A 17-year-old-girl's hope for a better life turns into a frightening journey
Tigray region, Ethiopia
Lemlem (17) is the third-born in a family of seven siblings. Her family lives in a one-roomed hut and she survives through subsistence agriculture, like most families in Hawelti village, Tigray region. Hawelti has a population of 12,000 and is located in Raya Azebo district, which has been identified as chronically food insecure. The government's Safety Net Program provides cash transfers to households living in extreme poverty.
Lemlem completed primary school but could not continue due to lack of money and the absence of a secondary school in the area. She stayed home, undertaking some menial tasks around the neighbouring farms to earn an income. Like many young people in the area, Lemlem felt that her situation was hopeless. Young people, including children, had often migrated from the village through the neighbouring Afar region, which borders Djibouti, in search of a better life in the Middle East or Europe. The dangers and risks of exploitation were immense.
With encouragement from other young people, what she describes as peer pressure, Lemlem decided to risk it all and undertook the journey.
“I travelled because I needed money to construct a house with iron sheets for my family,” she says.
The Journey to Yemen
In February 2019, together with three boys from the village, Lemlem set on a journey to Saudi Arabia through Afar, Djibouti, and Yemen. She had only her small savings, part of which she used to pay a transport broker. Information about transport, the route, and stopovers was readily available in the village.
The four friends travelled by car for six hours to reach Wuhalemate in Afar region. From there, the quartet was joined by other young people making the same journey. It took them four days to cross the desert to Djibouti, all the while hiding from authorities. To raise funds for the rest of the journey, Lemlem and her friends found work on a commercial farm.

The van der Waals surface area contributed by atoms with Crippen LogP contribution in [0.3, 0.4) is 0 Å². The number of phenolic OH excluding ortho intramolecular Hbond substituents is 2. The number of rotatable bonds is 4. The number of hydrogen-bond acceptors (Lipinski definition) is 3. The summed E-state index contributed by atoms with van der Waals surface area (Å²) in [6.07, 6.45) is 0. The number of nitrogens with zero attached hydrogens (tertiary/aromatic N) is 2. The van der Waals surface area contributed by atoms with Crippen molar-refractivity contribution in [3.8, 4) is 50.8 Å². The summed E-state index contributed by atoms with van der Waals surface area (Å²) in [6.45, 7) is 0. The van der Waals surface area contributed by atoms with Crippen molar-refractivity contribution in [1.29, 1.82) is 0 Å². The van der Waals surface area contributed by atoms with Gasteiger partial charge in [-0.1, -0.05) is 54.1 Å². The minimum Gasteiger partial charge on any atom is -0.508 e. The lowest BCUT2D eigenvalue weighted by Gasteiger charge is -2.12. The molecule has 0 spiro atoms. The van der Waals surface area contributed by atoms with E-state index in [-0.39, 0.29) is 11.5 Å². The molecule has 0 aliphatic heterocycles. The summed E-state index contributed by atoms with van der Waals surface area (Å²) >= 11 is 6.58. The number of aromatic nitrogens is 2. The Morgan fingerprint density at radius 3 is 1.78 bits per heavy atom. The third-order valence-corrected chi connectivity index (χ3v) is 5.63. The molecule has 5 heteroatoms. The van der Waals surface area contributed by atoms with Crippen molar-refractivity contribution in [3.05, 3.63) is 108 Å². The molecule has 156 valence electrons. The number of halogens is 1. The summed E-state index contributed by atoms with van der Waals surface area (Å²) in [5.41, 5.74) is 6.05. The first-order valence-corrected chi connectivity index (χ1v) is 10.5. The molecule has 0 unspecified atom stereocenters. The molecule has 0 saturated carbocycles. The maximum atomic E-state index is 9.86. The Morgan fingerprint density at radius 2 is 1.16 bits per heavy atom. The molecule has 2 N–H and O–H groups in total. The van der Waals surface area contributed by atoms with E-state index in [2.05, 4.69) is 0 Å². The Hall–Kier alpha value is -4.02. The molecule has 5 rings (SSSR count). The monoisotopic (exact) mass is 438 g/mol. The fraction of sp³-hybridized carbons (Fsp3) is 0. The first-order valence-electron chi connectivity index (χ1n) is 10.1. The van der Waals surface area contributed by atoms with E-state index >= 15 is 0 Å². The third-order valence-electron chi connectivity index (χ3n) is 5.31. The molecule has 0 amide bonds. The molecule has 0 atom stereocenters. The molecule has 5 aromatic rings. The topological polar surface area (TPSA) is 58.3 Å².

When they reached the Red Sea, smugglers told them to pay 45,000 Ethiopian Birr (about US$1,500) for the eight-hour boat ride to Yemen. As they didn’t have the money, they promised the smugglers their families in Ethiopia would pay. The four friends boarded the boat and set sail for Yemen.
Back home, Lemlem's parents were told their daughter would be tortured and burned alive if the money was not paid. As a consequence, Lemlem’s parents sold their two cows and borrowed 20,000 Birr to pay the smugglers. Lemlem and her friends were held by the smugglers in Yemen until the fees were paid a month later.
After release, the quartet, along with other migrants, were rounded up and arrested by Yemeni authorities in the city of Aden. Their arrest spelt the end of the journey. The four were detained in a stadium in Aden for three months as they awaited humanitarian assistance.
Rescue and support
Lemlem and her friends accepted to voluntarily return to Ethiopia. They were profiled and their families identified. On arrival in Addis Ababa, they were met by social workers who facilitated their reunification and reintegration.
Lemlem’s mother was elated to hear that her daughter was coming home. Eager to see her, she went to the place in town where the returnees were arriving.
“Seeing her again was like a miracle. We gave everything we had to the smugglers; we have nothing left. However, I am happy to get my daughter back.”
Lemlem’s mother is adamant that her daughter won’t attempt the journey that almost took her life. Lemlem says she was scared to death, especially during the sea-crossing, and vows to never put herself in such a situation again. She hopes to start a business to change her life.
Taemo Hadis, a social worker in the village, advised Lemlem to take a loan from a community-based scheme where resources have been mobilized from the community to support vulnerable members with start-up capital. Additionally, Community Care Coalitions give 5,000 Birr from a revolving fund to individuals from poor households like Lemlem’s.
UNICEF Collaboration and Multisectoral Interventions
Voluntary return of migrants is facilitated through the collaborative efforts of the International Committee of the Red Cross, Yemen Red Cross, UNICEF Yemen and the International Organization for Migration. Through UNICEF and IOM collaboration, 2,833 migrants, nearly half of them minors, have been profiled in Yemen. In Addis Ababa, the Government of Ethiopia, IOM, UNICEF, International Red Cross, Ethiopian Red Cross Society, and other local civil society organisations organize resources and technical expertise to support the arrival, reunification and reintegration of returnees.
UNICEF Ethiopia, in partnership with the Addis Ababa Bureau of Women, Children and Youth, supports the deployment of four permanent social workers as part of overall systems strengthening. The social workers facilitate profiling, assessment, family tracing and reunification of all migrant children passing through the IOM transit centre in Addis Ababa.
Part of UNICEF's support to successful family tracing and reunification of children on the move in Ethiopia has been made possible through funding from the UK's Department for International Development under the project “Children on the Move: Ending Violence, Abuse and Exploitation of Children."